In The Portrait Studio No.1 - Where To Put The Hands
In the first of this series of helpful posts from Camera Electronic, we call upon Uncle Dick from the Hazel Leaf Studio to tell us how to deal with the hands.
" Well, the first thing to decide is whether they will be required. If the image is being taken for a passport application, you needn't concern yourself with them at all. Getting the client to keep their eyes open and their head still while you try to size the image to satisfy the Department of Bureaucracy will be difficult enough.
Secondly, if you feel that the hands will improve the portrait, ask yourself if this is because you need them to support the face, distract from it, or hide it completely.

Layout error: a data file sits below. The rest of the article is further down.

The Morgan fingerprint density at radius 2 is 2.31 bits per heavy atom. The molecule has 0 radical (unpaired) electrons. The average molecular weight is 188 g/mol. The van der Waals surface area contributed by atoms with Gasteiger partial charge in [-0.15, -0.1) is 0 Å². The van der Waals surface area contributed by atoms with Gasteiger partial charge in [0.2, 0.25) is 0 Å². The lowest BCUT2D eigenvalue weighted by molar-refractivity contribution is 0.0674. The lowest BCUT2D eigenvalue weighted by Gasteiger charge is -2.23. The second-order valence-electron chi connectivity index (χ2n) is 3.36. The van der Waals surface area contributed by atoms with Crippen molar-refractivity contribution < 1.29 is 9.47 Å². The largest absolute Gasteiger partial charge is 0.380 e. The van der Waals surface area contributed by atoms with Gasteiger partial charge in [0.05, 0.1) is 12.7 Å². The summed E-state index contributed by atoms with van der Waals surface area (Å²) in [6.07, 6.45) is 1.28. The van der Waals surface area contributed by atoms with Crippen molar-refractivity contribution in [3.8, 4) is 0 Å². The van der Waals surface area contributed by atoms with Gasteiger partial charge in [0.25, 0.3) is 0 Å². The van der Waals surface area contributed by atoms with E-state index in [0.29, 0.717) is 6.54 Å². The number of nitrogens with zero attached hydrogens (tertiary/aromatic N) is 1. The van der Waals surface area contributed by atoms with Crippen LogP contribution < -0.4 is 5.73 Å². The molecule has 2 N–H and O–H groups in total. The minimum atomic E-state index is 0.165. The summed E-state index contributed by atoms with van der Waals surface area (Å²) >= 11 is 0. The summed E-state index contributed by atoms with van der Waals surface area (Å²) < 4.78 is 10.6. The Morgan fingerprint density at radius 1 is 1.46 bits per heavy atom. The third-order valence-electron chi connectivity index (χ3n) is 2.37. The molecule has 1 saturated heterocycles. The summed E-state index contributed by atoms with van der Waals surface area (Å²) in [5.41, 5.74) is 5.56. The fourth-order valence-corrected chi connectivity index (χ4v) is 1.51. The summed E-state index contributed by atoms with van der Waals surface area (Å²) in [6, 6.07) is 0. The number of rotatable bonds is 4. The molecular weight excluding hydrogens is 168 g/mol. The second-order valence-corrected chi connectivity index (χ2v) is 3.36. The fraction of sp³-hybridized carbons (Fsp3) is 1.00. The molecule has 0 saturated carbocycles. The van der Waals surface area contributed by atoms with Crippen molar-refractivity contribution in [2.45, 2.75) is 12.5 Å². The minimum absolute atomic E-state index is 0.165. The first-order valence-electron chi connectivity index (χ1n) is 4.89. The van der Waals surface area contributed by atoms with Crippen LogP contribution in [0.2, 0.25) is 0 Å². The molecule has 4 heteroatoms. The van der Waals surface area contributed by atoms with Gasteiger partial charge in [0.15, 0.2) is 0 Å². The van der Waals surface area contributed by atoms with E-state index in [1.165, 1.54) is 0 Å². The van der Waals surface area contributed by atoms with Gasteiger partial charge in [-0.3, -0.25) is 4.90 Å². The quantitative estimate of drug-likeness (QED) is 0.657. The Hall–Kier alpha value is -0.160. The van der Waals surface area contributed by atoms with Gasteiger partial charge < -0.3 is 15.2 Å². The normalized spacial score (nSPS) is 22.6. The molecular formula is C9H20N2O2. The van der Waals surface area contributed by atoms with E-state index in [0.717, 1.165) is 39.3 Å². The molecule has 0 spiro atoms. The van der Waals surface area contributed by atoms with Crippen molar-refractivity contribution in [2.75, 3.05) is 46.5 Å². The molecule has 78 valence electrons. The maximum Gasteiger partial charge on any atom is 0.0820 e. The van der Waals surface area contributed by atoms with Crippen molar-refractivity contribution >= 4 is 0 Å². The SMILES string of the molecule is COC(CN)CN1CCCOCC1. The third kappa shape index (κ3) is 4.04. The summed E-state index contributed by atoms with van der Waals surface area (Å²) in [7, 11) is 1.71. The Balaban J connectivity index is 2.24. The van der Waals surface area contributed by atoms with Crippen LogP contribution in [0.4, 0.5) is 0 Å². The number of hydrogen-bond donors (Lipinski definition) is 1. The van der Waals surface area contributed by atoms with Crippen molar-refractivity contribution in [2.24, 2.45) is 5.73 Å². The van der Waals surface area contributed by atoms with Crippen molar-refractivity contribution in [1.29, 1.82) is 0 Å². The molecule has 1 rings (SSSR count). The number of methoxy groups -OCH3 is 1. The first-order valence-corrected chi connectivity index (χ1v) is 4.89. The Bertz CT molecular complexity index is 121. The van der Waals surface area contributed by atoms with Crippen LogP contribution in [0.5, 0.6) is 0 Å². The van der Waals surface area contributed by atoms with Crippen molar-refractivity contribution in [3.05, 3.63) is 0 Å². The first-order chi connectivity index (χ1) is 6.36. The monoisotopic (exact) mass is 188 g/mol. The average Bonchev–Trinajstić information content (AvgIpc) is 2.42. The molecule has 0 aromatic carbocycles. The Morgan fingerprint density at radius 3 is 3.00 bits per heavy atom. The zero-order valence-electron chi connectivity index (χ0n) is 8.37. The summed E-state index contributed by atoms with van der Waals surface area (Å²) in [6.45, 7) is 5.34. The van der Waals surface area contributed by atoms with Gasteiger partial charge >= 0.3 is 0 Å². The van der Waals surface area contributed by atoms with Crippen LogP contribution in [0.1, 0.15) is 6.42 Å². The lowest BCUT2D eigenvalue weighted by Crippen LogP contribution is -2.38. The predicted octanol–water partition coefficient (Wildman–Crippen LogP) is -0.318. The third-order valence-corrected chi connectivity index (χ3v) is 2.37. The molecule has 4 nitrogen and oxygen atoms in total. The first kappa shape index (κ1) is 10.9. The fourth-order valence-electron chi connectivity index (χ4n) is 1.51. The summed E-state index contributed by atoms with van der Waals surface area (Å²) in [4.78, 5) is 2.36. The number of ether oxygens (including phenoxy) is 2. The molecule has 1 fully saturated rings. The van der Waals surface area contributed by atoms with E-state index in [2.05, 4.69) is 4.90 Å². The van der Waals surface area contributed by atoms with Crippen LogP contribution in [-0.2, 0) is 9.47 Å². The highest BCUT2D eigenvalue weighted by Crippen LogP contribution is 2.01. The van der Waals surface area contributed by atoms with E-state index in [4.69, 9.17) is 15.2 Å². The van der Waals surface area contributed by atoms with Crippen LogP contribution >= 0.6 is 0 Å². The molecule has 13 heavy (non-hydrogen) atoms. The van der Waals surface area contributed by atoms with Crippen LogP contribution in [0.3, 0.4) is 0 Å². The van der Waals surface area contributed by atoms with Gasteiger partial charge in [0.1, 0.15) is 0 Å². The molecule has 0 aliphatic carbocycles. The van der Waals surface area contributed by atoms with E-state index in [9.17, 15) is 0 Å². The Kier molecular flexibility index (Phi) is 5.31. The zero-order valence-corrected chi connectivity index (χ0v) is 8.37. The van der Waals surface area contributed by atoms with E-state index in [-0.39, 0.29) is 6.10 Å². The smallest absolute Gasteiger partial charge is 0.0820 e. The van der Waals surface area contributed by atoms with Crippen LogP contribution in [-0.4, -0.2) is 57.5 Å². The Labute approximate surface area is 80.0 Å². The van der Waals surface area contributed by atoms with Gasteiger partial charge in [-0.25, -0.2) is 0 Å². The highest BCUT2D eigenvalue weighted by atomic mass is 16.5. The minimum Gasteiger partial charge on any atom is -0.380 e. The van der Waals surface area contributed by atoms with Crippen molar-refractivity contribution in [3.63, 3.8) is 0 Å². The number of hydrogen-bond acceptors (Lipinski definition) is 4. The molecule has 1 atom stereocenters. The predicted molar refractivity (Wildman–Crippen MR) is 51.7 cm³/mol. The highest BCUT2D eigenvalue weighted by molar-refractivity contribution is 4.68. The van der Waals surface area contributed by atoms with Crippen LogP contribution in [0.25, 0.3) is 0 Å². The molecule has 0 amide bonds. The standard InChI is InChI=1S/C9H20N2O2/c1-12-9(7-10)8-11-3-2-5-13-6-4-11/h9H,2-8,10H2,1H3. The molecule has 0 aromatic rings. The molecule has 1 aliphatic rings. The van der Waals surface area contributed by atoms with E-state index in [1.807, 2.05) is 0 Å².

The sitter can chuck themselves under the chin, place their finger alongside their cheek, or curl it around their upper lip. This will look lame, but at least it will be traditionally lame. They can go for the Johnny Rotten look by sticking the finger up their nose. This also works for federal politicians, but for different reasons...
If they insist on covering their eyes with their hand just go ahead and shoot. Eventually the Department of Corrections will get a clear picture.
Photographs of legal practitioners and real estate salesmen will also present the problem that their hands may not be in their own pockets.
Dancers and artist's models are really the easiest to pose in respect to their hands as they have a good body sense and know where their arms end. They can generally accept direction except when a squirrel runs through the studio, and then all hell breaks loose.
In the end, as long as the only hands appearing in the portrait belong to the sitter, things generally work out. If you add gloves, gauntlets, jewellery, or handcuffs it takes the image into a different category. "